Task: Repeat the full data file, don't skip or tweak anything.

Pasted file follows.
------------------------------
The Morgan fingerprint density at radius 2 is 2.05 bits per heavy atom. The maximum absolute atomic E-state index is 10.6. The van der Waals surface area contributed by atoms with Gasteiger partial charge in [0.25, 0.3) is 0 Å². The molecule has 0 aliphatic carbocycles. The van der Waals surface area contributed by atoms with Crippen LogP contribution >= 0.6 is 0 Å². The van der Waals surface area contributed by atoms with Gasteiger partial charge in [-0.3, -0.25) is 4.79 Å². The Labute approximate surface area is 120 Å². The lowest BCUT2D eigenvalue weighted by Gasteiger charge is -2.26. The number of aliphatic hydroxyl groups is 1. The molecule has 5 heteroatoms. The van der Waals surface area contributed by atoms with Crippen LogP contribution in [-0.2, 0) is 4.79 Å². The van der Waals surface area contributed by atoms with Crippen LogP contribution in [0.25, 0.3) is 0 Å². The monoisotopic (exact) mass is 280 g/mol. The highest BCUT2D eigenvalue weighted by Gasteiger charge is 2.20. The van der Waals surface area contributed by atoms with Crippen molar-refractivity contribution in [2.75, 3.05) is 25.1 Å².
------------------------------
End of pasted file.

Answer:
The Morgan fingerprint density at radius 2 is 2.05 bits per heavy atom. The maximum absolute atomic E-state index is 10.6. The van der Waals surface area contributed by atoms with Gasteiger partial charge in [0.25, 0.3) is 0 Å². The molecule has 0 aliphatic carbocycles. The van der Waals surface area contributed by atoms with Crippen LogP contribution >= 0.6 is 0 Å². The van der Waals surface area contributed by atoms with Gasteiger partial charge in [-0.3, -0.25) is 4.79 Å². The Labute approximate surface area is 120 Å². The lowest BCUT2D eigenvalue weighted by Gasteiger charge is -2.26. The number of aliphatic hydroxyl groups is 1. The molecule has 5 heteroatoms. The van der Waals surface area contributed by atoms with Crippen LogP contribution in [-0.2, 0) is 4.79 Å². The van der Waals surface area contributed by atoms with Crippen LogP contribution in [0.25, 0.3) is 0 Å². The monoisotopic (exact) mass is 280 g/mol. The highest BCUT2D eigenvalue weighted by Gasteiger charge is 2.20. The van der Waals surface area contributed by atoms with Crippen molar-refractivity contribution in [2.75, 3.05) is 25.1 Å².